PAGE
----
It was two AM and he was sitting in a bar in Rilth, once again. Judah sat beside him, imitating Pilot’s hunkered down posture and glum expression. It was a rare occurrence in their adulthood to mirror each other so closely.
“I’ll watch over Eden,” Judah said, unprompted, and even Pilot struggled to tell if his intentions were sincere, though it was his inclination to distrust his brother that won out. Years of experience told him when to put up walls with Judah. Gauging the rare occurrence his brother opted to be anything besides self-centered was a less practiced skill.
Sincere or not, Pilot had expected such a statement. To agree to it would be to allow Judah the opportunity to weasel his way into Eden’s day to day life, try and charm her when she was vulnerable. Frustration that he even had to consider such a possibility about his own brother overwhelmed him, momentarily, but was pressed out of mind again as the looming day of his departure took the spotlight. “Eden isn’t my house,” he said, “she’s not something I need to hire a sitter for while I’m gone.”
“She still needs someone looking out for her,” Judah said, and his tone was suspiciously non-combative.
“No,” Pilot said, a genuine laugh breaking off his sentence early. “She definitely does not.” He tried to keep the smirk from his face as he recalled a night, years ago, when he’d come home to discover the apartment had been broken into. Eden, all five-foot-ten of her, had walked away untouched.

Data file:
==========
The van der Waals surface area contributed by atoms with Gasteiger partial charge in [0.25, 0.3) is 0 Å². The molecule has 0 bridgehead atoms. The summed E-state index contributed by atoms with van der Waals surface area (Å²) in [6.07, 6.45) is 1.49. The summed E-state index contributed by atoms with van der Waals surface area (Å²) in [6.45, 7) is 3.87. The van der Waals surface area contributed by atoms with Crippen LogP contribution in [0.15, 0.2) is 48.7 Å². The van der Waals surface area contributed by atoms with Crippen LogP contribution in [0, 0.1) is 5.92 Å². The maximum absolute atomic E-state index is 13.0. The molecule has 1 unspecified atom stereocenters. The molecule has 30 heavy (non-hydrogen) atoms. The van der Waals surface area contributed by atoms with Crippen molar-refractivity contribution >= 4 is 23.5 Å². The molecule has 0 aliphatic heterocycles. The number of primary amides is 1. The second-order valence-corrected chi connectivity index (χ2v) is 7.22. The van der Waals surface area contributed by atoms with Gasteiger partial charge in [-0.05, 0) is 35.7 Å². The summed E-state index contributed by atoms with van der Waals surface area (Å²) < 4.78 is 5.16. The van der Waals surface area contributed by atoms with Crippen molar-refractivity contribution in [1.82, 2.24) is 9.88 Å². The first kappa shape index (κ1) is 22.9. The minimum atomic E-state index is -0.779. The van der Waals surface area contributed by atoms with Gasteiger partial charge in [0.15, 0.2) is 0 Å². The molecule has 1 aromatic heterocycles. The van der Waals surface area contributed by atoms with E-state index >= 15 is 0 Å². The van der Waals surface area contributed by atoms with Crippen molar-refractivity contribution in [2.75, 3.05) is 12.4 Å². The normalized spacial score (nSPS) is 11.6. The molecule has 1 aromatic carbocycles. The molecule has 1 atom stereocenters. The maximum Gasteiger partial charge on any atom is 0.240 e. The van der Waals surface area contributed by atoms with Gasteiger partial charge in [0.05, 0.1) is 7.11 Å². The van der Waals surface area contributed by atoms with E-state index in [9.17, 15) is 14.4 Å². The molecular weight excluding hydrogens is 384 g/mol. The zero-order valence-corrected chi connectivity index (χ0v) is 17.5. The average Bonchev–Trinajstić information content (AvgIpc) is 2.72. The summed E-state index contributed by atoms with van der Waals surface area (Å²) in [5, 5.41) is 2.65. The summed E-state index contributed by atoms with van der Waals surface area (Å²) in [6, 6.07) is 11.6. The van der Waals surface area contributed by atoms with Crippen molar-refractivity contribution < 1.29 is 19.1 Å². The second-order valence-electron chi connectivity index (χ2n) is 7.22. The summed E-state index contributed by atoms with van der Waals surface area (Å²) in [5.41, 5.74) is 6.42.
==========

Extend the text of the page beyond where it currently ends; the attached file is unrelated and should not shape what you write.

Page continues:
The briefest flicker of indignation caused Judah’s nostrils to flare. He said, “There’s no way she’s prepared for all the enemies you’ve made who will definitely come after her once they hear you’re not around.”
Pilot, still recalling the night Eden had beaten and tied up four trained mercs by herself, knew Judah was wrong. “Eden can handle herself,” he said, a stern edge lining his tone.
Judah’s shoulders visibly tensed as he fought his own nature in order to try and get his way. “You’re leaving her unprotected. I won’t sit idly by while something happens to her in your absence.”
Pilot bit his tongue, knowing that calling Judah out on his true intentions would get them nowhere.
As if Judah could sense that he was losing his opportunity to win Pilot over with his offer, he added, “And what if you don’t come back?”
It was always Judah who brought the most somber, unwanted part of the conversation to the forefront. What did he expect Pilot to say to that? To assure him that nothing could possibly go wrong? He frowned and did nothing to conceal it. “What option do I have, Jude? Eden is not going to go for you following her around, and I don’t think there’s a damn thing you could do to protect her that she can’t do herself.”
“Why not run?” Judah gestured flippantly, continuing, his voice rising a little with every word. “For once in your life, let yourself be scared and just fucking run.”